By Mladen Jovanovic on 25/03/2014
How to (Pretend to) Be a Better Coach Using Bad Statistics Here is a simple scenario from practice: Coach A uses YOYOIRL1 test and Coach B uses 30-15IFT (for more info see paper by Martin Buchheit, which also stimulated me to write this blog) to gauge improvements in endurance. Coach A: We have improved distance covered in YOYOIRL1 test...
By Mladen Jovanovic on 06/03/2014
This is the idea I got from the Training and Racing with a Powermeter book by Hunter Allen and Andrew Coggan. It is an excellent and must read book on cycling, but also great book about endurance training in general…
By Mladen Jovanovic on 13/02/2014
In the last blog post I created a simple simulation of statistical power (probability to identify effects when they are really there) calulation depending on the sample size and effect size (Cohen’s D using Will Hopkins effect levels).
By Mladen Jovanovic on 12/02/2014
I was going through magnitude-based inferences materials by Will Hopkins and I am playing with R simulations. I wanted to see how many times I am able to detect statistically significant effects (p<0.05) depending on magnitude of effects (expressed as Cohen's D, and using Will Hopkins levels) and sample sizes.
By Mladen Jovanovic on 31/12/2013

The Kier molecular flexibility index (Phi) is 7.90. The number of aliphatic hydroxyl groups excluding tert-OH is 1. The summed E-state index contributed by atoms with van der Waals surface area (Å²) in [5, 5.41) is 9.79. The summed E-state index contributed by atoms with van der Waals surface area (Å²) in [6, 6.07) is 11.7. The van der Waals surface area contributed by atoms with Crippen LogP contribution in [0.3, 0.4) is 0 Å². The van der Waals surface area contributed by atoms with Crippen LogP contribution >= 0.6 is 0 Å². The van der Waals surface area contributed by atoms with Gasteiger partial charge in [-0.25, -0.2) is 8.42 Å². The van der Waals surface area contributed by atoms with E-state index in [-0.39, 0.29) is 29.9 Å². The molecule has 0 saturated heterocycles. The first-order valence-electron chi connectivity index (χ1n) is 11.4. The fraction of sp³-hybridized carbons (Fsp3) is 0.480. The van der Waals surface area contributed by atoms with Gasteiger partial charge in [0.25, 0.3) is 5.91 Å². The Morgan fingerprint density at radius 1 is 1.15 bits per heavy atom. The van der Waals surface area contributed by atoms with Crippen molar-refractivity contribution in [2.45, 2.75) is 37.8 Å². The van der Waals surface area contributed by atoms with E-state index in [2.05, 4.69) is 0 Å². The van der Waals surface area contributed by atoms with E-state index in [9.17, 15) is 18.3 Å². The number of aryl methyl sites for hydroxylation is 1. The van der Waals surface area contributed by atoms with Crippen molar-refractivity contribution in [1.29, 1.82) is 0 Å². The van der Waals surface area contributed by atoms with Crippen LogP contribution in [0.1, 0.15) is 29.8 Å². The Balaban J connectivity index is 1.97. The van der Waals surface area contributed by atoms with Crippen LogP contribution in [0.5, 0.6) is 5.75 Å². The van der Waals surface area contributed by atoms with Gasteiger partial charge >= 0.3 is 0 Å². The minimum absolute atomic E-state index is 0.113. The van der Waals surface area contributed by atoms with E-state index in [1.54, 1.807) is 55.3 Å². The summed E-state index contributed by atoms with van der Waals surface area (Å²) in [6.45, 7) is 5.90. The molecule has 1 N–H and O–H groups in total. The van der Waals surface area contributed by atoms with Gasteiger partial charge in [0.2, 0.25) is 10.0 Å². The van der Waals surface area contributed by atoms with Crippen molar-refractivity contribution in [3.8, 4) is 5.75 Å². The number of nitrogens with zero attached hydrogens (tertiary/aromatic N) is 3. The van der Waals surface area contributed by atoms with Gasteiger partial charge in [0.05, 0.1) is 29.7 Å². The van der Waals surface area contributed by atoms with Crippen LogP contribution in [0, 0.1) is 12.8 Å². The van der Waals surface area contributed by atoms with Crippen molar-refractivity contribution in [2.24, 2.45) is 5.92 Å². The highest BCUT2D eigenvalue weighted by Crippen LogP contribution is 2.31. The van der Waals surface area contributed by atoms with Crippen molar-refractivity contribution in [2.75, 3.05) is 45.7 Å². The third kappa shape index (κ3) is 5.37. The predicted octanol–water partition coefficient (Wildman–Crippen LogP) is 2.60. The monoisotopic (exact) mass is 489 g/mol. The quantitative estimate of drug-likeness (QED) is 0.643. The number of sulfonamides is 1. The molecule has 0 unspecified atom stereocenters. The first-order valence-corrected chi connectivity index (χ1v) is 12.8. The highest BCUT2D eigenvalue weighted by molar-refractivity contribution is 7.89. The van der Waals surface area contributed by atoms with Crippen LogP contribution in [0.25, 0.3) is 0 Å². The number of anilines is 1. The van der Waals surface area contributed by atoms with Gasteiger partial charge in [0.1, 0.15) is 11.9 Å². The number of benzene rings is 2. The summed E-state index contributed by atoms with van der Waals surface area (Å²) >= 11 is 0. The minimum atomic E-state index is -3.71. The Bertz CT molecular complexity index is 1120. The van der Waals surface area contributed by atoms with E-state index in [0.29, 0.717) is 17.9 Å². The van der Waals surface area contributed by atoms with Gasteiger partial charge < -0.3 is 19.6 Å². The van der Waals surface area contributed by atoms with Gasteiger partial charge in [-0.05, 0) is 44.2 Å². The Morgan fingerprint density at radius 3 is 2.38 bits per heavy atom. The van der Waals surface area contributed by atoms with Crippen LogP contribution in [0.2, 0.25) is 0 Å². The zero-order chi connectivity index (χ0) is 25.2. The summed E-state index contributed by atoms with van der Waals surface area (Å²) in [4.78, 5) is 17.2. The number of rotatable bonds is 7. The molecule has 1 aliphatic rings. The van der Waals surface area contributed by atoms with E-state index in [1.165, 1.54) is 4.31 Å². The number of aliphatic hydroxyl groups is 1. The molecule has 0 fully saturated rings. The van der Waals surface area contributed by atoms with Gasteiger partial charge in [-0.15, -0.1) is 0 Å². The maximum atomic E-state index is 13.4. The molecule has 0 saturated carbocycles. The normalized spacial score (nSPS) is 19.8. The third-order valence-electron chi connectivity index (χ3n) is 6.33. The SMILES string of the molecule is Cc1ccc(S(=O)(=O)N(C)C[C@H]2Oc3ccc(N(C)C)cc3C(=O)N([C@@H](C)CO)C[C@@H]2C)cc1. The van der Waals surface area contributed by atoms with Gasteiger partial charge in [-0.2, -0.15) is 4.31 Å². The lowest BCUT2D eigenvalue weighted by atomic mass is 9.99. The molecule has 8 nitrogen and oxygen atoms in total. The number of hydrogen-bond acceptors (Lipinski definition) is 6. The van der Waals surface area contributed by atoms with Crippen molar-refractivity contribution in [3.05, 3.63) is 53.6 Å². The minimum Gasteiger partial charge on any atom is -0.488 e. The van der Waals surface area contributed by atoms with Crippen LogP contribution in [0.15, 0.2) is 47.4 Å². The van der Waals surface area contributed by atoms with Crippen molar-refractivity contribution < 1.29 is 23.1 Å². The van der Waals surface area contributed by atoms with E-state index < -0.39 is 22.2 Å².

Playbook: Understanding MODERATION Through Simulation Introduction I recently spoke with my college professor regarding the understanding of statistics, and I remarked that I learn the statistical concept the best (and with full comprehension) through simulation. He remarked that I might be in the minority of students (p<0.01 – see what I did here?). Not sure if this is true...
By Mladen Jovanovic on 26/12/2013
To continue the previous How to visualize test change scores for coaches blogpost, here is another way to visualize individual change scores without falling for group averages. This way we can easily see individual ranks in both pre- and post- test, along with change score (which is also color coded). Quite easy to identify the outliers.
By Mladen Jovanovic on 19/11/2013
In the following R and knitr experiment/blog post I will be documenting my play with correlation and inferences. I am just reading Discovering Statistics Using R by Andy Field and I am trying to code some staff from the book, plus experiment and see how inferential statistics work.
By Mladen Jovanovic on 12/11/2013
I am awaiting review and opinions/critiques from statistics wizard Will Hopkins for my How to visualize test change scores for coaches, but even on his first look he pointed to one small error I did in simulating typical error for vertical jump. It is not huge error, but it is an error in representing typical error in measurement.
By Mladen Jovanovic on 09/11/2013
Coaches are not interested in making inferences to a population, statistical significance, nor mean values (P<0.01). What they are interested are individual athletes, their reactions to training and what are practically significant and meaningful changes.
By Mladen Jovanovic on 26/10/2013
Over the years there were couple of tries to monitor fatigue real-time in team sports, such as soccer. The most simple one was to use heart rate (HR) data and see if the players were getting tired by checking if the HR was getting higher and higher. Long story short – this doesn’t work and I have no clue…